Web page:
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FSU’s freshman football team played international game six decades ago

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A press conference to discuss FSU-Georgia Tech game in Ireland in 2024 was held Tuesday at FSU.

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Rich Muscarella, as best as he can remember, was named Florida State’s starting quarterback on the freshman team in 1969 because he correctly answered two questions.

Seminoles coach Charlie Wright stood in front of the locker room and asked his players:

“Anyone kick-off in high school?”

“Anyone punt in high school?”

Muscarella, a freshman quarterback from Carmel High in Carmel, New York, raised his hand to confirm he had.

“Coach Wright looked and me and said, ‘You’re the starting quarterback, too,” Muscarella, 71, said and laughed.

“At least that’s the way I remember it because they couldn’t take the whole team.”

Fuzzy recollections aside, this much is true.

Wright and FSU had to streamline the travel roster for the Seminoles’ season-opener against the National University of Mexico in Mexico City 53 years ago.

Last week’s news that FSU will travel to Dublin, Ireland, to face off against Georgia Tech to open the 2024 season brought back fond memories for Seminoles on the program’s freshman team six decades ago.

FSU rallied to beat the National University of Mexico 20-14 in Mexico City’s Olympic Stadium (Estadio Olímpico Universitario).

A year earlier Mexico City hosted the 1968 Summer Olympics, holding the opening/closing ceremonies and track and field competitions in that same stadium.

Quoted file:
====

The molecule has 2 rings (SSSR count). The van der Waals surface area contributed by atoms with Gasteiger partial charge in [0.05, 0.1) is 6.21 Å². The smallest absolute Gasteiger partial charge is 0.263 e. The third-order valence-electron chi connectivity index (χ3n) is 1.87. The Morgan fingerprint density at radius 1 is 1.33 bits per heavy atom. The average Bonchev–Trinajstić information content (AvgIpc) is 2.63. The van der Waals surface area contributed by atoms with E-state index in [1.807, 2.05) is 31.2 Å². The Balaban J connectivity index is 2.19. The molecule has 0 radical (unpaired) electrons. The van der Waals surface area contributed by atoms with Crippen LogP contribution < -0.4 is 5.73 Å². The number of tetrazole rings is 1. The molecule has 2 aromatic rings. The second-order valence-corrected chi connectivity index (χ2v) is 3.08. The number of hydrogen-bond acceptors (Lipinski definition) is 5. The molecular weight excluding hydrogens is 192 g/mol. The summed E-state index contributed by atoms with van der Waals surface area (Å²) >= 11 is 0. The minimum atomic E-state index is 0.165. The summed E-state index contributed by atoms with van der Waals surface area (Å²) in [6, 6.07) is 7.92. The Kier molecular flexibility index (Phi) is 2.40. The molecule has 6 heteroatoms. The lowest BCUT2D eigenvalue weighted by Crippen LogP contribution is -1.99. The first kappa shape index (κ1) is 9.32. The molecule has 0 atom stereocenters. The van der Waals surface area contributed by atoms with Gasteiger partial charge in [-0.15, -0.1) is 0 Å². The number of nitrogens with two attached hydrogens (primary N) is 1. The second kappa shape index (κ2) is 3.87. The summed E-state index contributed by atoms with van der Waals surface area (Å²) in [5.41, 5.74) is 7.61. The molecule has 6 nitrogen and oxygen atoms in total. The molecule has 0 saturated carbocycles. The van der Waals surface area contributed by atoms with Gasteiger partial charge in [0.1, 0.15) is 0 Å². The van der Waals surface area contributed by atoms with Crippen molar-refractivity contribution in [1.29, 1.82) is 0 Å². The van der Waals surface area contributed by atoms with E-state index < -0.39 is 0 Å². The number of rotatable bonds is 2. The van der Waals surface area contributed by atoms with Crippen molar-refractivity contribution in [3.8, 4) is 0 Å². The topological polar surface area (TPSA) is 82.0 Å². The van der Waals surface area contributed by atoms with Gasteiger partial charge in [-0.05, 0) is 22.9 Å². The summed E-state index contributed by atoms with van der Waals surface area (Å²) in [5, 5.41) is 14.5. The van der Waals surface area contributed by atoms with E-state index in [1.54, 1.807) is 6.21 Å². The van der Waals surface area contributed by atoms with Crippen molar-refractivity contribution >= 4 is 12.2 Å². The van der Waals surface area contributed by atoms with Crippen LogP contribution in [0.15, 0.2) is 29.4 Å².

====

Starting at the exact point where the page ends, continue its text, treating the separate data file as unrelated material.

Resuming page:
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Trip to Ireland reinforces FSU as a global brand

FSU and Georgia Tech will play Aug. 24, 2024, in a Week 0 game in the Aer Lingus College Football Classic. The matchup was originally scheduled to be played in Atlanta.

The Classic enters its second season in 2023 as Notre Dame plays Navy Aug. 26. Last summer, Northwestern beat Nebraska 31-18 with 14 unanswered pointes for its only win of the 2022 season.

The game is being organized by Irish American Events Ltd. (IAEL).

A press conference to discuss the game and featuring FSU Director of Athletics Michael Alford, FSU football coach Mike Norvell and representatives from the Ireland delegation was held Tuesday at FSU. Excitement was shared by all. As many as 20,000 FSU fans are expected be in Dublin for the game, according to officials.

Alford stressed how the trip will be a great opportunity for the university and program to showcase its brand on an international stage.

“Florida State has so much to offer,” Alford said.

In 1969, FSU’s freshman team did not know what to expect when informed it would travel to Mexico City to open the season. It was one of only a few games the team played that year, which also featured a showdown against Florida’s freshman team and the University of Tampa in a driving rainstorm in Tampa Stadium.

FSU coach Bill Peterson signed nearly 60 freshmen in 1969. At that time, there weren’t NCAA guidelines on the size of signing classes, and freshmen were ineligible to play varsity football until the NCAA changed the rule in 1972.

Among the players in that freshman class included receiver Barry Smith from Miami, defensive tackle Vince Bronson from Kissimmee, quarterback Gary Huff from Tampa, receiver J.T. Thomas from Macon, Georgia, defensive end Charlie Hunt from Jacksonville, running back Eddie McMillan from Tampa, linebacker Rick Bowyer from Tallahassee, defensive end Bobby Anderson from Tifton, Georgia, and Muscarella.

Peterson’s assistant coaches featured Bob Harbison (defensive chief), Dan Henning (quarterbacks/receivers), Gene McDowell (head recruiter) and Wright (freshman team), in his first and only season at FSU.